Q: My widowed mother recently died. We didn’t get the $255 death benefit. We did get it (actually, Mom got it) 10 years ago when our dad died. So, why don’t we get it for Mom?
A: The law says that miserly little one-time death benefit can only be paid to a surviving spouse. When your dad died, your mom was the surviving spouse, so she got the $255. But now when your mom died, there is no surviving spouse, so no death benefit. Sorry.
Q: I turn 67 in January 2021. That’s when I want to start my Social Security. I delayed benefits for a year beyond my full retirement age so that I will get the 8 percent increase in my Social Security checks. I know Social Security checks come a month behind, and I want to make sure I don’t mess things up and pick the wrong date and mess up that 8 percent bonus. So, do I put down December as my starting date, knowing that I will get my first check in January? Or do I pick January? Or do I choose February as my start date because I know the January check comes in February? I’m so confused and worried!
A: You are WAY overthinking and overworrying about this. As I’ve said earlier in this column, don’t concern yourself with the month you actually get your Social Security check. You said you want your benefits to start when you are 67. Which month do you turn 67? January. So, you should indicate January as your starting month. It’s that simple.
Also, don’t fret about getting exactly the 8 percent increase. The so-called delayed retirement credit is actually two-thirds of 1 percent for each month you delay benefits after your full retirement age. If you start your benefits in January at age 67, that comes out to an 8 percent increase. But if you inadvertently choose February as your starting month, you’d get an 8.6 percent increase. If you picked December, you’d get a 7.4 percent increase. In other words, you don’t suffer any terrible consequences if you happen to pick a month other than January to start your Social Security checks.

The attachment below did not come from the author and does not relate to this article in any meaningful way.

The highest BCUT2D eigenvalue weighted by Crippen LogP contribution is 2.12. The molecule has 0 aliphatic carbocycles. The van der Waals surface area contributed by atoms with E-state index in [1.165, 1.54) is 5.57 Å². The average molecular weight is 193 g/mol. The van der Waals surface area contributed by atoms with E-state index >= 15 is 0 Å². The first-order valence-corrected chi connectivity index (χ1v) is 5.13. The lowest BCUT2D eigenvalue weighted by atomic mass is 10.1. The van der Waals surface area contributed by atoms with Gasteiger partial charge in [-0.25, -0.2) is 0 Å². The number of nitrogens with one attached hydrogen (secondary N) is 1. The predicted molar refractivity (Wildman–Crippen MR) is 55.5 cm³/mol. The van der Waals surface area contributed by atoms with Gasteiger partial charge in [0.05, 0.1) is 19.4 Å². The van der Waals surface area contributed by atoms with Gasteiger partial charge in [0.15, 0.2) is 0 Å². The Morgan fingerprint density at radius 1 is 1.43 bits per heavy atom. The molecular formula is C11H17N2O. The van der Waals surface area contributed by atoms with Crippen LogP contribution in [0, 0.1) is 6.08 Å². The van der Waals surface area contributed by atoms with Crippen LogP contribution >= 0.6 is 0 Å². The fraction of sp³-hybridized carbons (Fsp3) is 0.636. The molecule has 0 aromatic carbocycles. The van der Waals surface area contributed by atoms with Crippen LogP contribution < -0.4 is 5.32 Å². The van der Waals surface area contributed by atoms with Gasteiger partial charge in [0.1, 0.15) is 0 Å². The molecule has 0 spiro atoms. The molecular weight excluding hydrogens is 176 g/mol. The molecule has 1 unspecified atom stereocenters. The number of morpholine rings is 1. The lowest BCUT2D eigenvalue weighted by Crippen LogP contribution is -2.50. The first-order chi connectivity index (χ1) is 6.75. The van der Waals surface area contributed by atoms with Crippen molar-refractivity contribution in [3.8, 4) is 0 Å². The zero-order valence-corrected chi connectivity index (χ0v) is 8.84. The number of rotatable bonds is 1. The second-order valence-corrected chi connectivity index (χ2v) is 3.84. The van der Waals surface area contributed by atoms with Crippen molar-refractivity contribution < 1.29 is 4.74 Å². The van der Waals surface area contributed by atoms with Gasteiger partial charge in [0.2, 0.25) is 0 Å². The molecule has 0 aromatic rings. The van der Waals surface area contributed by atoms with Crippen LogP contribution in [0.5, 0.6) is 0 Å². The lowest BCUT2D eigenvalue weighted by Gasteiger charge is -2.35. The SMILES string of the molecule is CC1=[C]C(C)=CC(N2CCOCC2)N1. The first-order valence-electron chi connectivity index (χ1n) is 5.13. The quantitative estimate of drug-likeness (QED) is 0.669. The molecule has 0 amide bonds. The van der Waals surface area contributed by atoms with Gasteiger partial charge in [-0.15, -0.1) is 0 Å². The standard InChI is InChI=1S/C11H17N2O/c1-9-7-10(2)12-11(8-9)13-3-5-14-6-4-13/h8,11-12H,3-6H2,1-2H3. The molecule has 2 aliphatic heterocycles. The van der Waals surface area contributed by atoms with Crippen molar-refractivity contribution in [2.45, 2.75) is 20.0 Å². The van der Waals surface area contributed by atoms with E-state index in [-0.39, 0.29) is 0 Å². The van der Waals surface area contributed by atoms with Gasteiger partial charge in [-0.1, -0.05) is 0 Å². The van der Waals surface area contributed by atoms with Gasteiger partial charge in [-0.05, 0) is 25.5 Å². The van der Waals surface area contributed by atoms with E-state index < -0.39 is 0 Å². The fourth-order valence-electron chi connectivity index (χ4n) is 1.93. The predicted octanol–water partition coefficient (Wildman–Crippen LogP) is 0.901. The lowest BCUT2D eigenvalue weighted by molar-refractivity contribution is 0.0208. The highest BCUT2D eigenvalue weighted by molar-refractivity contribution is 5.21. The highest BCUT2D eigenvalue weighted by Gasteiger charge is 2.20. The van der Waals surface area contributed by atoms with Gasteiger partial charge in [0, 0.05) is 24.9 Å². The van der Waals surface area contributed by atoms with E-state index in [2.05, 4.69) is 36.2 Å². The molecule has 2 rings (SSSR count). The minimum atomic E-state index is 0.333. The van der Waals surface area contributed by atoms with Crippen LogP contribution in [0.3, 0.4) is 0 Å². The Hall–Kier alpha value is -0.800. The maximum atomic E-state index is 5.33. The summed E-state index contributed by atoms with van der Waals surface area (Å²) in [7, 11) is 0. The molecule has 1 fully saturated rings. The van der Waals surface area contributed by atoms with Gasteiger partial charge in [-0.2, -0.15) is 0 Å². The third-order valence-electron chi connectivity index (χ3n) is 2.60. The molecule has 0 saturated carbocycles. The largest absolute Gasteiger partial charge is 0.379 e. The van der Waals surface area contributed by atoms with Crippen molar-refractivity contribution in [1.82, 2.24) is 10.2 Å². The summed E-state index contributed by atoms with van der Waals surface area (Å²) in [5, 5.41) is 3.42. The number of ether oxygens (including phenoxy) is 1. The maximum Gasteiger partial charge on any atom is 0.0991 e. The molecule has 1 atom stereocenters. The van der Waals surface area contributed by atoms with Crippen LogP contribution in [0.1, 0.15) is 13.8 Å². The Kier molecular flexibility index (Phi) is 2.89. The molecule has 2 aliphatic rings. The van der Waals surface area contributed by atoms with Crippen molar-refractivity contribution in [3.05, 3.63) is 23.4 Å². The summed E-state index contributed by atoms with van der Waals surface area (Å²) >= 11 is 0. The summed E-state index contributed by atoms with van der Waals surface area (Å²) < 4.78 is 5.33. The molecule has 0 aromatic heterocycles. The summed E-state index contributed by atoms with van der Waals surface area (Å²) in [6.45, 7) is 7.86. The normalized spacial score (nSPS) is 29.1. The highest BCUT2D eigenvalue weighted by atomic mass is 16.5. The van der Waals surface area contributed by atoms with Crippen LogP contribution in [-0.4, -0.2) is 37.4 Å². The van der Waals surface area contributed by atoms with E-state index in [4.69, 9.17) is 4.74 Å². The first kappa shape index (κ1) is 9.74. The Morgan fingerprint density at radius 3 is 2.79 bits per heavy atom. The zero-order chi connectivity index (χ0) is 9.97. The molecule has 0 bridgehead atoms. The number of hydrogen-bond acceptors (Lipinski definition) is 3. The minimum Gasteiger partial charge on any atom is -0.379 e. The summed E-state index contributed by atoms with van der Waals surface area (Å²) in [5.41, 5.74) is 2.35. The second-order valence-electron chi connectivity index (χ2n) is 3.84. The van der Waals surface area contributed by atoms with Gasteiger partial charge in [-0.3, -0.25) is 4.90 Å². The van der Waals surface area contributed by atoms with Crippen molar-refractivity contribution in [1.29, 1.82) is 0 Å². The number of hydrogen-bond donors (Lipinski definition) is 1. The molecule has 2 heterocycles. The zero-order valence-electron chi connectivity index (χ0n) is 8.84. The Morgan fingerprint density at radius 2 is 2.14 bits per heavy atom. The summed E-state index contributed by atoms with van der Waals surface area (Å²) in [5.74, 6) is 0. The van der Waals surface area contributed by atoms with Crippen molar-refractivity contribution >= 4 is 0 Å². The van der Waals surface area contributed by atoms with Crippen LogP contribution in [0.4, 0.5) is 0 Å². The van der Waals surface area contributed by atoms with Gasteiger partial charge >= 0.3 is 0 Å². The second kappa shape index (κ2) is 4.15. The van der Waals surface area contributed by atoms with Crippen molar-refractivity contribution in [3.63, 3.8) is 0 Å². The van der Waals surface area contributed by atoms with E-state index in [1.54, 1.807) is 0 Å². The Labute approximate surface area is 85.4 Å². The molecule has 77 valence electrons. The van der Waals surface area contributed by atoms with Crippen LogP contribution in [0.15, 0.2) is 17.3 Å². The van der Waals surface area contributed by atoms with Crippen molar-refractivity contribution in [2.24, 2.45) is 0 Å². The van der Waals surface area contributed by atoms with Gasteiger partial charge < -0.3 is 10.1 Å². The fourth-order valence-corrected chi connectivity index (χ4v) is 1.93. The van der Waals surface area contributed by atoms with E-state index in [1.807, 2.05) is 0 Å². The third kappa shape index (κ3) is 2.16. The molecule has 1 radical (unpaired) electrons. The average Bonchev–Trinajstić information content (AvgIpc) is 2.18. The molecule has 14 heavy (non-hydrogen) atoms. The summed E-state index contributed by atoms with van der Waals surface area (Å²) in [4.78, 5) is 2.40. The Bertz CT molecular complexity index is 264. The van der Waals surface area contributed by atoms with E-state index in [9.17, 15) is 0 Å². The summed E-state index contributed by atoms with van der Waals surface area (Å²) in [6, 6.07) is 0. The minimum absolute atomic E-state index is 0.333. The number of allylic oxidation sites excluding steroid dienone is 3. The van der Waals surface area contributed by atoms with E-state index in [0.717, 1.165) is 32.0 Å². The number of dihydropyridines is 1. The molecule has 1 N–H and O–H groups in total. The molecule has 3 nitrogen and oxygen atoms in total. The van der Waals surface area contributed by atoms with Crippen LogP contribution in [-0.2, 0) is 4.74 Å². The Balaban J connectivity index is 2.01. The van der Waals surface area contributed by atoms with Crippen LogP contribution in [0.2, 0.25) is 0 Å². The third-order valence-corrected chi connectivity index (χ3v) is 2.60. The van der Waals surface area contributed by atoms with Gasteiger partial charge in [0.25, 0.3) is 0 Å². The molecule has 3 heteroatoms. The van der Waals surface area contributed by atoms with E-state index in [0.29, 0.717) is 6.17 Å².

Q: I’m about to turn 66. I have a high-paying job and plan to continue working. But I also am a widow. I called Social Security, and they told me I could file for widows benefits now and, at 70, switch to higher benefits on my own record. This seems too good to be true. Is it?
A: It’s a good deal. And it is true. The law normally says you can’t file for spousal benefits and save your own until a later date. But that rule doesn’t apply to widows. You will get a 100 percent widows benefit at 66. Then, at 70, you will switch to 132 percent of your own retirement benefit. Gosh, a high-paying job and a bonus in your Social Security check. Sounds like you’ll be floating in dough! So, will you marry me? (But I have to clear that with my wife first!)
Tom Margenau worked for 32 years in a variety of positions for the Social Security Administration before retiring in 2005. He has served as the director of SSA’s public information office, the chief editor of more than 100 SSA publications, a deputy press officer and spokesman, and a speechwriter for the commissioner of Social Security. For 12 years, he also wrote Social Security columns for local newspapers. If you have a Social Security question, contact him at firstname.lastname@example.org.